Riddle #4: Europe Complains About the Germans, but that Doesn't Bother Them

There have certainly been times when Germany's reputation in the EU has been better. Many from Germany's European partners have accused the chancellor of shamelessly dominating the ongoing EU reform process -- only occasionally is French President Nicolas Sarkozy mentioned as well. And they aren't completely wrong. The recent statement by Volker Kauder, parliamentary floor leader for Merkel's conservative Christian Democrats, was not entirely wrong. "Now, Europe is speaking German," he said.

Clearly, one does not endear oneself to the rest of Europe with such statements. But the majority of the German people appear to be behind the chancellor's positions, an indicator that they approve of the course she has charted in the crisis. When it comes to individual policies which have led to criticism of Merkel around Europe, she has the support of Germans as well. A current poll, for example, shows that 79 percent of Germans are opposed to euro bonds.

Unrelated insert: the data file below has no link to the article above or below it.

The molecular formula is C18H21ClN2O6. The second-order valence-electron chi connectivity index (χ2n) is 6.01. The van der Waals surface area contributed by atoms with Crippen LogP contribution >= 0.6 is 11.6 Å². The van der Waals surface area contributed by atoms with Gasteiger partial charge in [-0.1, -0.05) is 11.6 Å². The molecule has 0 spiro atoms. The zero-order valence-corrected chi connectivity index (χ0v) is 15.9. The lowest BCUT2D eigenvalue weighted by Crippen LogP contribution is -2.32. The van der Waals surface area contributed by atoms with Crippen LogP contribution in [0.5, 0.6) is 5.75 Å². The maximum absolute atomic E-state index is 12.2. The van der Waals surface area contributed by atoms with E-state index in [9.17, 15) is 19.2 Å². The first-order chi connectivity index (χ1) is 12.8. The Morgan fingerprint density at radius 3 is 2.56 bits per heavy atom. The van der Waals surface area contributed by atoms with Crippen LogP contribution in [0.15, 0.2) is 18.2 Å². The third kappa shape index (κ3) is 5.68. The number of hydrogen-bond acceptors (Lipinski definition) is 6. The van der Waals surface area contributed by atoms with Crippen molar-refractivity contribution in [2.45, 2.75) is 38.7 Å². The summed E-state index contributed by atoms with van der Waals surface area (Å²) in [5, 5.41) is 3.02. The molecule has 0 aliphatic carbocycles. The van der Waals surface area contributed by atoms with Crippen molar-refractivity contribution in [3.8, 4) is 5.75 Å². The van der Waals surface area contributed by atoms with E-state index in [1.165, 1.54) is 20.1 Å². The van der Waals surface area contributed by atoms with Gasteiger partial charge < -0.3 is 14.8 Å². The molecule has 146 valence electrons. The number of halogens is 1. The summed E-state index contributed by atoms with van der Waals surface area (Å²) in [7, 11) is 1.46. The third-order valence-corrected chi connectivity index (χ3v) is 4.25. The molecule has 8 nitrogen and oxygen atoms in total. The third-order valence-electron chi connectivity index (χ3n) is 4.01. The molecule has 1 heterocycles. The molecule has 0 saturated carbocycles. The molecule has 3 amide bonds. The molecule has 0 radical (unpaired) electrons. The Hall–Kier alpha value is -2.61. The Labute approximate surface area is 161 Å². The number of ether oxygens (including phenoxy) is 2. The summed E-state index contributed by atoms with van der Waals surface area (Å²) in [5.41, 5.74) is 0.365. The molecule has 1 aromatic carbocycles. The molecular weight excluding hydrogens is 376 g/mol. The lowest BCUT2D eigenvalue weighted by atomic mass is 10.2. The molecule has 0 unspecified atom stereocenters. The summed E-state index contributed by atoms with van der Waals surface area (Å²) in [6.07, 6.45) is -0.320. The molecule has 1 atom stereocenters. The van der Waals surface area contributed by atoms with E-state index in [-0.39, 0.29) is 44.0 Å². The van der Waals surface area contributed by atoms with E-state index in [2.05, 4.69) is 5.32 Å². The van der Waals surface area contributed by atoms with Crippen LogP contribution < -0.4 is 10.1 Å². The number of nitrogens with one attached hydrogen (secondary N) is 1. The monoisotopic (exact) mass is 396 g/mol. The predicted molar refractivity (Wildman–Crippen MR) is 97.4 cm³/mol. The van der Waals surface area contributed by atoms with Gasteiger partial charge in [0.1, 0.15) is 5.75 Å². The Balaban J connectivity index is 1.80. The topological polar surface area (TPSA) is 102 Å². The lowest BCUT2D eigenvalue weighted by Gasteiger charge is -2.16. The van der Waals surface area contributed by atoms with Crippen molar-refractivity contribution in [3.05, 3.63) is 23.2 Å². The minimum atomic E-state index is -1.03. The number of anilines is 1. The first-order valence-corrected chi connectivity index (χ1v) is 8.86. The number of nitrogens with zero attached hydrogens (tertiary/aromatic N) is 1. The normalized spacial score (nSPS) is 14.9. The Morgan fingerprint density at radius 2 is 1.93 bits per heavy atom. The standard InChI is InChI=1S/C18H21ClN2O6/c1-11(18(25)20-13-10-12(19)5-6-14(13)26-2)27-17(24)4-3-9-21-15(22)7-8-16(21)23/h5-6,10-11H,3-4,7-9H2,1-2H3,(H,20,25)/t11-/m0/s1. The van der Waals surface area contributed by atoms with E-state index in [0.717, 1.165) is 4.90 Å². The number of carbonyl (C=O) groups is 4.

At the end of October, an Infratest poll found that 58 percent of those surveyed want Merkel to take a strong leadership role in Europe. And she has taken one. She is pushing for a European debt brake, modeled on a similar German law, to limit sovereign debt in the euro zone and she wants clear stability criteria. She continues to oppose euro bonds. "The Germans like it when their country gains in significance," says opinion researcher Güllner.

His colleague Schöppner sees it this way: "Their role as paymaster makes Germans sick." To be sure, Europe's responsibility for unified fiscal policies is recognized in principle. But Germany should exert its financial strength and play a leading role, and the euro zone should follow its example.